Earlier this week, the DWP made it mandatory for pension schemes to publish a metric showing how ‘green’ their investments really are. According to the department’s latest climate and investment report, this metric will examine investments that are aligned with the Paris Agreement goal of limiting global temperature rises to 1.5 degrees Celsius above pre-industrial levels. According to the DWP, this specific requirement will reveal the climate risk of over £1.3trillion investments to British pension holders.
“Pensions provide millions of people with a secure financial footing for later life and I am proud of the work we have been doing to get more people saving and to make the pensions system safer, simpler, more transparent – and greener.
“Over 10 million more people are now saving for their retirements thanks to automatic enrolment – and they are saving more, with contribution rates having risen to eight percent.
“We have created a new type of pension scheme – Collective Defined Contribution. We are progressing our pension dashboards.
“And through the recent Pension Schemes Act, we have introduced a range of new duties for those involved in running pension schemes, as well as created new powers to protect pension savers.”
Through the Pensions Act (2021), the earlier 2004 act has been amended and the Pensions Regulator is set to receive a wealth of new powers, which will include climate-focused measures.
In reaction to the Government’s Pension Schemes Act, Tom Selby, head of retirement policy at AJ Bell, warned that the DWP’s lofty ambitions will “not be easy” due to the massive task at hand.
Mr Selby explained: “The fight against global warming now has a firm footing in the pensions of millions of Brits, with the Pension Schemes Act 2021 placing a new emphasis on schemes to consider the climate change impact of the investments made on the behalf of members.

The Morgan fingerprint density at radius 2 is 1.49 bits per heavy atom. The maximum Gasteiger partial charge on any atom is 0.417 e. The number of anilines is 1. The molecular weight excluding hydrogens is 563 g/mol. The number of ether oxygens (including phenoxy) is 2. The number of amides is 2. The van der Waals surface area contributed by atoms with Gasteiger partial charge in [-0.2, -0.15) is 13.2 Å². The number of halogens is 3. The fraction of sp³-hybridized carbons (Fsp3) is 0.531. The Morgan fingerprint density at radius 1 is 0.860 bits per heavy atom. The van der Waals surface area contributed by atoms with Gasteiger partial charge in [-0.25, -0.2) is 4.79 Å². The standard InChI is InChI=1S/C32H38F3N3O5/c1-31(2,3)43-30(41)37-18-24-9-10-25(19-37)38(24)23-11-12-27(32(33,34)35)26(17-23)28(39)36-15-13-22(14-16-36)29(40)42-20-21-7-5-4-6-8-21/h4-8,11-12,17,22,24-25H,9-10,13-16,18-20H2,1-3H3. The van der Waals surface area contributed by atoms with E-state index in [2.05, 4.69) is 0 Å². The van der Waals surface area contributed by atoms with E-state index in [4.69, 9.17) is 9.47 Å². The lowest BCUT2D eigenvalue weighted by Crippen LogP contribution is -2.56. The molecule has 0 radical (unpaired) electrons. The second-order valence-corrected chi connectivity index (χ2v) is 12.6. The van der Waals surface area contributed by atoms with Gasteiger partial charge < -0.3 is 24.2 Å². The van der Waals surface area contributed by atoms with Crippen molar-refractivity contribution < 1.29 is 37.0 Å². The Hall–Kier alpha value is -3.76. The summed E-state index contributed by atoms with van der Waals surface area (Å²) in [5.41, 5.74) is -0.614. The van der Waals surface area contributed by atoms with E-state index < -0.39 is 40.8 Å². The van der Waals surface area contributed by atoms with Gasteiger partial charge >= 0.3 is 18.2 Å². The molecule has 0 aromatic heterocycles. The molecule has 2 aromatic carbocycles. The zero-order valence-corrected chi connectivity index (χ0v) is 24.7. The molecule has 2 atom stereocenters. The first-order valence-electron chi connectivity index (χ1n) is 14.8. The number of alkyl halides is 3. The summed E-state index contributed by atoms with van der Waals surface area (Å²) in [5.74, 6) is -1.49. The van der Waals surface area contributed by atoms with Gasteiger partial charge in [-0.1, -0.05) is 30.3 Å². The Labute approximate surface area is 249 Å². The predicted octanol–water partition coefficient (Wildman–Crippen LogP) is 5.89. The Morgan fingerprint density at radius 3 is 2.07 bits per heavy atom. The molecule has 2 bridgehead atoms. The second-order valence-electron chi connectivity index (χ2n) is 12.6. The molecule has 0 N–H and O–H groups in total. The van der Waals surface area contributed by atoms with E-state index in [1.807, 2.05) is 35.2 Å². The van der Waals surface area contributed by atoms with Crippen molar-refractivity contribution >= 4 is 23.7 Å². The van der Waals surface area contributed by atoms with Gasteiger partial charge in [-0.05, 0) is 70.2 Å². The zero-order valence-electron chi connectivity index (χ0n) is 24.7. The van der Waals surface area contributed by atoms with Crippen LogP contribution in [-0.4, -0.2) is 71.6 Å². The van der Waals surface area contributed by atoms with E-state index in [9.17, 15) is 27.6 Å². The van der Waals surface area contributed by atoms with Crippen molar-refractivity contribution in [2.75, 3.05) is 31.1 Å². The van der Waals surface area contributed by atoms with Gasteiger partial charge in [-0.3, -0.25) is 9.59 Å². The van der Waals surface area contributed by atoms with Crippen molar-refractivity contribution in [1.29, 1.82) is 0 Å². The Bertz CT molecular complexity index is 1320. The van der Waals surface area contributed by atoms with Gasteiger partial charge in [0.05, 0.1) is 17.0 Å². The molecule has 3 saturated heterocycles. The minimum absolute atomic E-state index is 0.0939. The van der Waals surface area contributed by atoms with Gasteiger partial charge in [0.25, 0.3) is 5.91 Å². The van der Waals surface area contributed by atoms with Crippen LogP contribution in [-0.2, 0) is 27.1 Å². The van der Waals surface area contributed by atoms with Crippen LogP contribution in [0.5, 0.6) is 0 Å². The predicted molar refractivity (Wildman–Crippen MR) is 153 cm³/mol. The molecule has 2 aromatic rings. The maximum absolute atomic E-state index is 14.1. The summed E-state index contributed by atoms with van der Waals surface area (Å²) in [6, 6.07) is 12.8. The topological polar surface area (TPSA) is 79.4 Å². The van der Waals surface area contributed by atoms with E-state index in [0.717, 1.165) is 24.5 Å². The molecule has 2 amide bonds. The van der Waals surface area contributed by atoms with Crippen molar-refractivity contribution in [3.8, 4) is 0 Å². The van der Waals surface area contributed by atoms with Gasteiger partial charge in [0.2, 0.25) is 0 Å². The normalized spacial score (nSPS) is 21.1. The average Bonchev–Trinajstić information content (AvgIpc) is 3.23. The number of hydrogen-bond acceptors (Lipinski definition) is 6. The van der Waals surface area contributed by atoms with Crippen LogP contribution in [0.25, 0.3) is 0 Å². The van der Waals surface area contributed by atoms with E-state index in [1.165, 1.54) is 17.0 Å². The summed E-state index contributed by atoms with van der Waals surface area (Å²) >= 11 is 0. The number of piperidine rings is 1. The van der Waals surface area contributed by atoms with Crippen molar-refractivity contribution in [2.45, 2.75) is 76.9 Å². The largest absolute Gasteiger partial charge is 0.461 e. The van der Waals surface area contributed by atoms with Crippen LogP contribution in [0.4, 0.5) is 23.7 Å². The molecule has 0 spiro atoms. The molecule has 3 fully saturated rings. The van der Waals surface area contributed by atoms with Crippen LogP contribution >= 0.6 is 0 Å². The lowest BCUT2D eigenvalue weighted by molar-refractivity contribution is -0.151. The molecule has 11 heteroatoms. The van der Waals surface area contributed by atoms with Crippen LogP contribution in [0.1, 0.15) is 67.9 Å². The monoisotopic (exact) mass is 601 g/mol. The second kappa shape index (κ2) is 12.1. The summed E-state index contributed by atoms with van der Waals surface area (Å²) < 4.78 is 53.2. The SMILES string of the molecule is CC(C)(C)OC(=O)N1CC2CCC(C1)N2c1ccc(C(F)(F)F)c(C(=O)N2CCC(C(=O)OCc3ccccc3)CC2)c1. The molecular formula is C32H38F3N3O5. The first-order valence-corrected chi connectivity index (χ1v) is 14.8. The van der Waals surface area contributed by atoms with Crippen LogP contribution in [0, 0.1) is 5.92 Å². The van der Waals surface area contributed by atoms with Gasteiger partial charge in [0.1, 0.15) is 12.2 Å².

“Today’s proposals take this a step further by proposing the UK’s largest pension schemes publish a metric which shows how aligned people’s retirement pots are to achieving the Paris Agreement goal of limiting global temperature rises to 1.5oC above pre-industrial levels.
“The Government hopes that by shining a light on the environmental impact of pension investments, over £1.3trillion of assets will be marshalled towards companies and funds that are either sustainable or have set out concrete plans to ‘decarbonise’.
“Given the significant investment heft of retirement funds it makes perfect sense for policymakers to use pensions legislation to try to force through change.
“However, this will not be easy – devising reliable metrics on the environmental impact of stocks and funds is not an exact science, while trustees of pension schemes will continue to prioritise maximising long-term investment returns for members.
“Many would argue these aims can – and indeed should – go hand-in-hand.
“What’s more, just because climate reporting metrics are mandated, it doesn’t necessarily guarantee either a shift in investment focus or the broader member engagement needed to really push through meaningful behavioural change.
“Ultimately achieving the Paris goal requires a seismic shift in the way we as a society act, with improved disclosure representing just one piece of the puzzle.”
Chancellor Rishi Sunak is set to announce further fiscal policies related to climate change is his Autumn Budget announcement next week.